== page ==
There is tremendous misunderstanding about holiness. Many Christians try to achieve holiness by abstaining from things. They think, If I do not do this or that, then I am holy. But that has nothing to do with being holy. There are things you cannot do if you are holy, but to suggest that holiness means cutting down on the number of things you are involved in is not correct. Holiness is not negative. Paul wrote in Colossians 2:20, “Therefore, if you died with Christ from the basic principles of the world, why, as though living in the world, do you subject yourselves to regulations…?” This is most people’s view of holiness—subjecting oneself to regulations. Paul went on to provide a list of regulations some people follow in an attempt to achieve holiness:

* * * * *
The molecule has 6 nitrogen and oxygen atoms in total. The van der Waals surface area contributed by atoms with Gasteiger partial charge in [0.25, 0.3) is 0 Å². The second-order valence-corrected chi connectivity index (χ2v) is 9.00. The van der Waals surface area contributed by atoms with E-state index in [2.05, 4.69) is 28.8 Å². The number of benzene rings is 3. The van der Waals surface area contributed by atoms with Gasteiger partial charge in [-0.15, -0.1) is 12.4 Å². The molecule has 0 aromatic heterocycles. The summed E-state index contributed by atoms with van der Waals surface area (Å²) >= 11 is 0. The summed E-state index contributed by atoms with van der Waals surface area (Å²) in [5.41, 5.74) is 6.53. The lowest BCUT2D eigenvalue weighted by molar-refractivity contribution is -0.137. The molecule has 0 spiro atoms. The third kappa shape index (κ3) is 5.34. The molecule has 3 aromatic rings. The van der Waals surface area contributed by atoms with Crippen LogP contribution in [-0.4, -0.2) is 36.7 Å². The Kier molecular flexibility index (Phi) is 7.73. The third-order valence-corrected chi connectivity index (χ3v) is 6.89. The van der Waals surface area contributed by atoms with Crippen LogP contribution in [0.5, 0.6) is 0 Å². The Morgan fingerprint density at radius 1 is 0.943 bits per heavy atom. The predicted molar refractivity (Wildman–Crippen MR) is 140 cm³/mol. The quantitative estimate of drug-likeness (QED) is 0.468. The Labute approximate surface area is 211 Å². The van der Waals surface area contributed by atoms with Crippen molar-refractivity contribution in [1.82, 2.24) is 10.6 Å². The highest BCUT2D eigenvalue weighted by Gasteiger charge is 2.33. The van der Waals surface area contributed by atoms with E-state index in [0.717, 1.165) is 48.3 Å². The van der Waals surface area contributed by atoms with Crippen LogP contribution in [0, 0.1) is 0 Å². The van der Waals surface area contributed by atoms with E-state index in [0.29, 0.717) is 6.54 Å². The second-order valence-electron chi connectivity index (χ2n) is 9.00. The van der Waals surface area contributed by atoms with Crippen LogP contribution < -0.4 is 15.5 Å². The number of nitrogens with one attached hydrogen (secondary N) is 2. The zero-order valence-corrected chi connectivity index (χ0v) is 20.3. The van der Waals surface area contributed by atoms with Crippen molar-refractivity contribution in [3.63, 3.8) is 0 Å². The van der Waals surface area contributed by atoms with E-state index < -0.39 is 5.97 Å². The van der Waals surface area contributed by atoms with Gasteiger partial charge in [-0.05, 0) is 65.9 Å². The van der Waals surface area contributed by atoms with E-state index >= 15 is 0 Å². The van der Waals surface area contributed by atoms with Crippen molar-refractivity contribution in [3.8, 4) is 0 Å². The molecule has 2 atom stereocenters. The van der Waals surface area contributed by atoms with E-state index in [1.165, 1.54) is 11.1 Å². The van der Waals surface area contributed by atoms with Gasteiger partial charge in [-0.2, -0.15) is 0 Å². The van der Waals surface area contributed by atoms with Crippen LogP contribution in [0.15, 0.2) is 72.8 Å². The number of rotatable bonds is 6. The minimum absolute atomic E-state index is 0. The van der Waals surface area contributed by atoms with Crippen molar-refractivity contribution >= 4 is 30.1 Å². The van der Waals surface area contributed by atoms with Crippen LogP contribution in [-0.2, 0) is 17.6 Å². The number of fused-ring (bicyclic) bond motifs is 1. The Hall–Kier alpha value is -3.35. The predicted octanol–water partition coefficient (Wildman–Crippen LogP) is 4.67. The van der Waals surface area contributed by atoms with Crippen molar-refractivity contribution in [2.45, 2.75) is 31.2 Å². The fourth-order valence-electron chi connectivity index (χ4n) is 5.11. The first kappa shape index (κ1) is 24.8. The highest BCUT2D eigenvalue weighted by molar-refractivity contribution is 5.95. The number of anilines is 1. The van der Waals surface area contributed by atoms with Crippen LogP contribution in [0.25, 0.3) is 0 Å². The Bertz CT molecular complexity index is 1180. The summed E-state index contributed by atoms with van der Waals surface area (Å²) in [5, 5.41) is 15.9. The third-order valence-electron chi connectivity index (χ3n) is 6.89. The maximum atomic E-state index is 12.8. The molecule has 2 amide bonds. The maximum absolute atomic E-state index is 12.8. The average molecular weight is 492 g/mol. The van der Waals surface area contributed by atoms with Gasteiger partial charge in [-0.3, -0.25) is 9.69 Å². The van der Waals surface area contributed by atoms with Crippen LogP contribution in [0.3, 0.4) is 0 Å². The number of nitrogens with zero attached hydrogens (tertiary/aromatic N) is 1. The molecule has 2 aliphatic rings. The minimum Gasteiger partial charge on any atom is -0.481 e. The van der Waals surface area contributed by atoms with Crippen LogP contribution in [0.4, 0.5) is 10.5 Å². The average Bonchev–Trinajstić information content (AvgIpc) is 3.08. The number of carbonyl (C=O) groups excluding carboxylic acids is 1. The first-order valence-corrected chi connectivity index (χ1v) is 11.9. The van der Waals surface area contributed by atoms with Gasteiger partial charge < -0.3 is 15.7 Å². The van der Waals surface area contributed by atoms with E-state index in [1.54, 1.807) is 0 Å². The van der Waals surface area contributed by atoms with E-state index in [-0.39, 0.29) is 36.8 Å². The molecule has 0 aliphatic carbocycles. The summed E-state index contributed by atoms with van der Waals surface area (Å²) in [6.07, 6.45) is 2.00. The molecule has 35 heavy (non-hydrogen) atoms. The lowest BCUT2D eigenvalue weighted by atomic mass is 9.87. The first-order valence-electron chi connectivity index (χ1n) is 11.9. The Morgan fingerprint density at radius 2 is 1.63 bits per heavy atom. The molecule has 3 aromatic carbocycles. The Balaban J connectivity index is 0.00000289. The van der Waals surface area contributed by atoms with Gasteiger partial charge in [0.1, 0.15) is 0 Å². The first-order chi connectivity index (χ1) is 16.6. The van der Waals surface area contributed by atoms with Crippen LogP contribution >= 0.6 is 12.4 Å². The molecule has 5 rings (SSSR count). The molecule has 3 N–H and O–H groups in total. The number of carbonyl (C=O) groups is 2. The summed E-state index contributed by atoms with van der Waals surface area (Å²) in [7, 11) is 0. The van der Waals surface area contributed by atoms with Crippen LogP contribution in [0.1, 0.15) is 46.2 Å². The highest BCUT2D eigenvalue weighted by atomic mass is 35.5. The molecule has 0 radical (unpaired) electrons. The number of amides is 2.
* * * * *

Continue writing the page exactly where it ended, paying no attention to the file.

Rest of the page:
“Do not touch, do not taste, do not handle,” which all concern things which perish with the using; according to the commandments and doctrines of men….These things indeed have an appearance of wisdom in self-imposed religion, false humility, and neglect of the body, but are of no value against the indulgence of the flesh. (verses 21–23)
In other words, abstaining from certain things does not make you holy; it is not God’s holiness. In Matthew 5:16, Jesus explained the relationship between holiness and our actions: “Let your light so shine before men, that they may see your good works and glorify your Father in heaven.” Letting “your light…shine” means doing good works so that other people are able to see God. It does not mean observing a set of negative rules. It is a positive, powerful force. In fact, I believe that holiness is the most powerful force at work in our universe. To retreat into a negative lifestyle and call it “holiness” is self-deception. It is not what God means by holiness at all.